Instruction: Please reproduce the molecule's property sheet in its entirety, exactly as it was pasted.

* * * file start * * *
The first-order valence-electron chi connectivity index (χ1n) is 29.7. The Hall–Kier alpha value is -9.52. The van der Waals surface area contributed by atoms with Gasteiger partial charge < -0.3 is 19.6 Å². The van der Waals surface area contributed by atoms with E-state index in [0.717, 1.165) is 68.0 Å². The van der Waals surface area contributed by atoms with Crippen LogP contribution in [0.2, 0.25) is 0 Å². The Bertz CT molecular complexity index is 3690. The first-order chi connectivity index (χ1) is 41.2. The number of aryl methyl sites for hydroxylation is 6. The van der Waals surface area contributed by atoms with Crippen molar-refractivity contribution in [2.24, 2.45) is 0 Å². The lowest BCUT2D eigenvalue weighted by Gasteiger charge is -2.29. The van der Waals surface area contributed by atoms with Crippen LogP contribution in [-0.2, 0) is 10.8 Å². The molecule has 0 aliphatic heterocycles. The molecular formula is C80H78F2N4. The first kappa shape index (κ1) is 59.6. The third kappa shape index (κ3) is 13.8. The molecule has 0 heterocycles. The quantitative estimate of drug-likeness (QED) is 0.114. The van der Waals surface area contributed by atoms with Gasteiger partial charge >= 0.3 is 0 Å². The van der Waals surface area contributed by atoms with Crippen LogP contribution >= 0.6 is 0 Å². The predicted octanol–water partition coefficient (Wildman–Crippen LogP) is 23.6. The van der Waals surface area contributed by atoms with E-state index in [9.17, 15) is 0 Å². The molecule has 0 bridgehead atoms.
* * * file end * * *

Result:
The first-order valence-electron chi connectivity index (χ1n) is 29.7. The Hall–Kier alpha value is -9.52. The van der Waals surface area contributed by atoms with Gasteiger partial charge < -0.3 is 19.6 Å². The van der Waals surface area contributed by atoms with E-state index in [0.717, 1.165) is 68.0 Å². The van der Waals surface area contributed by atoms with Crippen LogP contribution in [0.2, 0.25) is 0 Å². The Bertz CT molecular complexity index is 3690. The first-order chi connectivity index (χ1) is 41.2. The number of aryl methyl sites for hydroxylation is 6. The van der Waals surface area contributed by atoms with Crippen molar-refractivity contribution in [2.24, 2.45) is 0 Å². The lowest BCUT2D eigenvalue weighted by Gasteiger charge is -2.29. The van der Waals surface area contributed by atoms with Crippen LogP contribution in [-0.2, 0) is 10.8 Å². The molecule has 0 aliphatic heterocycles. The molecular formula is C80H78F2N4. The first kappa shape index (κ1) is 59.6. The third kappa shape index (κ3) is 13.8. The molecule has 0 heterocycles. The quantitative estimate of drug-likeness (QED) is 0.114. The van der Waals surface area contributed by atoms with Gasteiger partial charge >= 0.3 is 0 Å². The van der Waals surface area contributed by atoms with Crippen LogP contribution >= 0.6 is 0 Å². The predicted octanol–water partition coefficient (Wildman–Crippen LogP) is 23.6. The van der Waals surface area contributed by atoms with E-state index in [9.17, 15) is 0 Å². The molecule has 0 bridgehead atoms.